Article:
upstage

adverb
up·​stage | \ ˈəp-ˈstāj How to pronounce upstage (audio) \

Definition of upstage

 (Entry 1 of 4)

1 : toward or at the rear of a theatrical stage
2 : away from a motion-picture or television camera

upstage

adjective

Definition of upstage (Entry 2 of 4)

2 : of or relating to the rear of a stage

upstage

verb
up·​stage | \ ˌəp-ˈstāj How to pronounce upstage (audio) \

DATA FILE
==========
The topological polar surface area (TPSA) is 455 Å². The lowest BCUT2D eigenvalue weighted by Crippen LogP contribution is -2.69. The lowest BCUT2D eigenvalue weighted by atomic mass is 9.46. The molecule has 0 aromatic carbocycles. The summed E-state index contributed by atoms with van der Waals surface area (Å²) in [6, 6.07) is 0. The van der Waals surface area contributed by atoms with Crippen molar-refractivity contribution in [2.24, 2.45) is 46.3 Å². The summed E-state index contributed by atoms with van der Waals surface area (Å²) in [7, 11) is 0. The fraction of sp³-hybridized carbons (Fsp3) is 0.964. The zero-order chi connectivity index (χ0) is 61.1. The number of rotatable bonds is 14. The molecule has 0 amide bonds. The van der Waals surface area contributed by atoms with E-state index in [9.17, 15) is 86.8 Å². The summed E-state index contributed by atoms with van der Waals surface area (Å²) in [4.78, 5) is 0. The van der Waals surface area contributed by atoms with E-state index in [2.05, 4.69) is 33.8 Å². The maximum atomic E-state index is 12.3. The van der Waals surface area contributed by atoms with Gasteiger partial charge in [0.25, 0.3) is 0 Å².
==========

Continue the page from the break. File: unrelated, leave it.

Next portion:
upstaged; upstaging; upstages

Definition of upstage (Entry 3 of 4)

transitive verb

1 : to draw attention away from upstaging the competition
2 : to force (an actor) to face away from the audience by staying upstage
3 : to treat snobbishly

upstage

noun
up·​stage | \ ˈəp-ˌstāj How to pronounce upstage (audio) \

Definition of upstage (Entry 4 of 4)

: the part of a stage that is farthest from the audience or camera

Examples of upstage in a Sentence

Verb We don't want the flower girl upstaging the bride. My apple pie was upstaged by her chocolate cake.